In The Crucified God, Moltman writes--quoted by Tony Jones here--that it is on the Cross that Christ takes upon Christself "the eternal death of the godless and the godforsaken, so that all the godless and godforsaken can experience communion" with the Christ. That's the sort of insight that I think a theology of the atonement has to take into account if it is to properly understand the Cross in light of the Incarnation, rather than simply understanding the Incarnation in light of the Cross, as has been lamentably more common within Western Christianity.
cjbanning: (Trinity)
As preached to the Church of the Ascension in Gloucester City during the Celebration of Christmas Lessons and Carols on Jan. 1, 2012 C.E.

Genesis 3:1-15
Isaiah 40:1-11
Numbers 6:22-27
Galatians 4:4-7
Philippians 2:5-11
Luke 2:15-21

So here we are, the Eight Day of our voyage through the (relatively short) season of Christmas, the Feast of the Holy Name. “When the eight day arrived for the child’s circumcision, [the child] was named Jesus.” This, the first shedding of Jesus’ blood, stands of course as a prefiguring of the Cross. It also stands as a powerful testimony to the truth of the Incarnation, that God became fully human, suffering out of love all the pains and frailties that we suffer out of sin.

We know that we are subject to injury, to pain, to illness, to temptation, and ultimately to death because of sin, because of our own turning away from God’s Love. The account of the Fall found in the Book of Genesis expresses this important truth in figurative terms. Yet Jesus was without the stain of that sin, and still Jesus’ blood was able to be shed, first at the circumcision and ultimately at the crucifixion.

Just as “in the free, overflowing rapture of [God’s] love, God makes a creation that is other than [God]self” (Jürgen Moltmann) in the Genesis accounts, in the Incarnation our loving God empties Godself, taking the form of a slave.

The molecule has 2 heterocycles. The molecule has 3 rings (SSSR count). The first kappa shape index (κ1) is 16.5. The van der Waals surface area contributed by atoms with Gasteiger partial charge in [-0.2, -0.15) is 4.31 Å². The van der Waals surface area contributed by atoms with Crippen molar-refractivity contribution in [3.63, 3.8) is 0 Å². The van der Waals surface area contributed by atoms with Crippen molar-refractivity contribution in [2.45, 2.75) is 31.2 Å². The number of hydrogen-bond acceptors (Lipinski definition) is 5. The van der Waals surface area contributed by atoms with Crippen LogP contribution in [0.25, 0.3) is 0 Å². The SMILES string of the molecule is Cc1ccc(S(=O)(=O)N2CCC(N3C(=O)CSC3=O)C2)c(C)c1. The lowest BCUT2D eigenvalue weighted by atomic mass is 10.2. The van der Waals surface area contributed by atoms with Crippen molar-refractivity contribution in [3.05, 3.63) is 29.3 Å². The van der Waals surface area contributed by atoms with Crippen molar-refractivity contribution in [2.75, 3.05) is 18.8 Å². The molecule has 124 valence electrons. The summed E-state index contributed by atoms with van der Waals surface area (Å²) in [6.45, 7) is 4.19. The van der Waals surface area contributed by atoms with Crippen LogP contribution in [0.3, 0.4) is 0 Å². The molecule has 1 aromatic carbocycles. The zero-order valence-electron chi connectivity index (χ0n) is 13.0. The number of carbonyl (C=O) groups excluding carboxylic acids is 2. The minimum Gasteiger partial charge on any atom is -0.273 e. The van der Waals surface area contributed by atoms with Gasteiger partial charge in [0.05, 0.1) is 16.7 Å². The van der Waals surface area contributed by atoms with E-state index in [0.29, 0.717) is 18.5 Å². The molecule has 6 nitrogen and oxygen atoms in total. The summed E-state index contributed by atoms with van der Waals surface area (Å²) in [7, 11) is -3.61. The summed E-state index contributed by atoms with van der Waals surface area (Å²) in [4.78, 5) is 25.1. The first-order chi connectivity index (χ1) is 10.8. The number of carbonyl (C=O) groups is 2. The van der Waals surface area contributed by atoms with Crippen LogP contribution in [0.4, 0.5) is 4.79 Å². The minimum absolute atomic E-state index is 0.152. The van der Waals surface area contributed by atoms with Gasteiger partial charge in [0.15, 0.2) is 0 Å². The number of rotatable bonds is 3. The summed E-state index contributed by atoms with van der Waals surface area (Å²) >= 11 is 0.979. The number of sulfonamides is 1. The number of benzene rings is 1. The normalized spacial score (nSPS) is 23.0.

Think of the sacrifice! The omnipresent Christ becoming limited to a single human body in a single place; the omniscient Christ needing to learn and grow as human children do; the omnipotent Christ made weak and helpless. And then, on the eighth day, well, you know.

Fiction writers from Anne Rice in Out of Egypt to Nikos Kazantzakis in The Last Temptation of Christ have written novels trying to imagine what that sort of experience for the young Christ would have been like as Christ “grew in size and strength” (Invlusive Bible) and “increased in wisdom and in years” (NRSV), as two different translations of Luke 2:40 put it. There is no definitive answer to that question, of course, but we should not be surprised that so many authors’ pens have been inspired by the powerfulness of Christ’s sacrifice, confronting and conquering the worst of our human natures-- fear, doubt, depression, reluctance, and perhaps, as in The Last Temptation, even lust--out of love rather than out of sin.

It’s true that here in the western Church we are more likely to talk about Jesus having two natures, one human and one divine, united in one person--what’s called the Definition of Chalcedon--while our siblings-in-Christ in Eastern Orthodoxy are more likely to speak of the humanity and divinity united in a single nature. But the underlying core doctrine--that Jesus is both fully human and fully divine--represents a central orthodoxy for the entire Church catholic in all her branches: Eastern Orthodox, Roman Catholic, Anglican, and Protestant alike.